heading back to his hideout in the woods.
* * *
“Hi, Mum. Did you get your cuttings?” Fiona jumped up and put her book down
on the stone. “What did you find?”
“Not much, I’m afraid. Everything I saw, I already have in my garden. What
have you been up to?” Mairi strolled into camp.
“Just reading. I did set up the stove. What should we fix for supper?”
“I wonder if they’ll be bringing home any fish?”
“We have to eat fish? I suppose that’s typical camping food. What should we
have with it?”
“How about some beans? I brought a bunch of things from the bakery. We can
have bread and butter, beans and fried fish.”
“Sounds good to me.” Fiona looked around for the black skillet. “Mum,
where’s our pots and pans? Did you bring a can opener?”
“Go and look in Johnny and Jimmy’s tent. I think they put the box in there,”
Fiona walked over to the tent. She went inside and came right back out.
“Mum! Someone cut a hole in Johnny’s tent with a knife. All their things are
scattered about. Come and see.”
Mairi dropped the tins of beans and ran into the tent. She examined the cut.
“You’re right. Someone cut it with a knife. Did you leave the camp area?”
“No, Mum. I sat here and read my book. I never left, not even for a second.”
Mairi scanned the surrounding area. “I think we had a visit from Drayton. He
must have seen you were here alone. I hope he didn’t get into Angus’s tent.”
She ran to check, followed by Fiona. “It’s still here. Angus put them inside
the ice chest, so nobody would think to look.” She lifted the lid. “I hope
the men get back soon. I don’t like being here alone with that man near
about. After what happened the other night…”
“It’s all right, Mum. They’ll be back shortly. Don’t worry.” Fiona took her
mum’s hand and pulled her to the middle of camp. “Sit here on the rock.
Someone has already gathered firewood, so I’ll start a fire. You open the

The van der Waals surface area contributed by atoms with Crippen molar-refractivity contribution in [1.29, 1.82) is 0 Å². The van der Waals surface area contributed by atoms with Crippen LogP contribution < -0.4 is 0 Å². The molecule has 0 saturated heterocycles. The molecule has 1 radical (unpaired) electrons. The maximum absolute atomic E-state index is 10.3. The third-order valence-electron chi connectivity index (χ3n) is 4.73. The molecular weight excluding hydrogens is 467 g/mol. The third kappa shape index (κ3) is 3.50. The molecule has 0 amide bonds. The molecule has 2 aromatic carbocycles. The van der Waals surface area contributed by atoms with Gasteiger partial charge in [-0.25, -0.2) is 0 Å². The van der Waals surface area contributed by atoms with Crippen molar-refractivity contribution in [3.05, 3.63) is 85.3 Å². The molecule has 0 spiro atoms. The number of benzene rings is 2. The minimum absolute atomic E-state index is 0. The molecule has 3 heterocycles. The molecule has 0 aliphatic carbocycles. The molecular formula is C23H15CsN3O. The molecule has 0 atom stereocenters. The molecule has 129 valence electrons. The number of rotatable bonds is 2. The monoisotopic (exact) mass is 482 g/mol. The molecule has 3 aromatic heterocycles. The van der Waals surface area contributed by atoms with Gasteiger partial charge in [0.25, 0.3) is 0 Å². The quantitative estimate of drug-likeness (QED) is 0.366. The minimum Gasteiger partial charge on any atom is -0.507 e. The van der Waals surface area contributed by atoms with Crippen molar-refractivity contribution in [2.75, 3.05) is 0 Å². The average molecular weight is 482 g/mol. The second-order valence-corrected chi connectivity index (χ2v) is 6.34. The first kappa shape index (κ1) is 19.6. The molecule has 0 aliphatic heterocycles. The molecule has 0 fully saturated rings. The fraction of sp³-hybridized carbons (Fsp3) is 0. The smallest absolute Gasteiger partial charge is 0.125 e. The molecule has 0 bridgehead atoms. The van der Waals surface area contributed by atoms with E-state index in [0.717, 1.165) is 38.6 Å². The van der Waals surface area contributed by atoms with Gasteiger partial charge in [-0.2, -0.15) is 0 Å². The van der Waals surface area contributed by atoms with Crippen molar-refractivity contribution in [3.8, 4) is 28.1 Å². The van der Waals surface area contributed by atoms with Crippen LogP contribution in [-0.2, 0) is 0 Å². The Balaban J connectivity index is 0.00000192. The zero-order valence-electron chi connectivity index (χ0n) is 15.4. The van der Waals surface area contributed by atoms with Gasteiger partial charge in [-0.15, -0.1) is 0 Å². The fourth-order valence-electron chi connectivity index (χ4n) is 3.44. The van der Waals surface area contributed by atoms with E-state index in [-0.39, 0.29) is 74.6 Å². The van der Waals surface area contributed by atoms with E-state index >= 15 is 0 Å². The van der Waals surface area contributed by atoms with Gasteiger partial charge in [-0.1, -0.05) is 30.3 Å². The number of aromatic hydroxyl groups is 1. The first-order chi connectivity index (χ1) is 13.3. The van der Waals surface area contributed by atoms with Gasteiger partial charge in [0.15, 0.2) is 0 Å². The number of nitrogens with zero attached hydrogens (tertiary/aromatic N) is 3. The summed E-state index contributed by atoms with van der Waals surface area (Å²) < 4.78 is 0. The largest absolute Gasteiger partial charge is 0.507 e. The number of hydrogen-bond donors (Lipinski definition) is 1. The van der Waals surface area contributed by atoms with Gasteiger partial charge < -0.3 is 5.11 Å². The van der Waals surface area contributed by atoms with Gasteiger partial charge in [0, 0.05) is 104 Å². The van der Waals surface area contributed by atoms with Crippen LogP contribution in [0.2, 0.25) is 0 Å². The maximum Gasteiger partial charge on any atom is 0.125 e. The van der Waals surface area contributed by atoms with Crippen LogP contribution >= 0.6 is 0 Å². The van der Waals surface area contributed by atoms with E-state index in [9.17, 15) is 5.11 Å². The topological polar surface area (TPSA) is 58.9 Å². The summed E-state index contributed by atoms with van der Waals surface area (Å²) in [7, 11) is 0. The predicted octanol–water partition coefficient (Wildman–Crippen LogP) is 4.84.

beans and we’ll start supper.”
* * *
Angus, driving the SUV, pulled up next to
Mairi’s car and parked. They all climbed out, each carrying a line of fish.
“We’re back!” Johnny saw the look on Mairi’s face. “What’s the matter? Is
“Drayton paid us a visit. He cut your tent with
a knife. He was looking for the orb and the books,” Fiona said.
“Oh no! I forgot we’d brought them with us. I
left them here with you, putting you both in danger,” Angus said.
“It’s all right, Uncle Angus. “He’d have come
looking anyway. We’re fine. Mum is still in shock from what happened the
other night. “
“Drayton is around here? One of us will have to
stand guard at all times,” Jimmy said. “At least he didn’t hurt Mairi or
Mairi picked up the frying pan. “I’m fine. I’ll
not let that weasel spoil my camping trip. I hope you cleaned the fish. If
you did, bring them to me and I’ll start frying them. What did you catch?”
“We got some salmon and some trout,” Jesse said.
“I must say, Mairi, fishing is much easier now
than it was in my time,” Jeffrey said.
“Fish is fish. It’ll taste the same now as it
did then.” Mairi, relieved to see they had cleaned all the fish, threw a few
trout into the pan. She set it over the open fire, leaning it on rocks.
After opening a few tins of beans, she poured them into a pot and put it on
the portable stove. “If one of you will be so kind as to get the bag with
the bakery items, I’ll cut us some bread. Julian, you can butter it.”
After their meal, Mairi and Johnny drove to the
stream to wash the frying pan. Everything else was plastic and paper and was
put neatly away in a large trash bag. The sun was beginning to set when they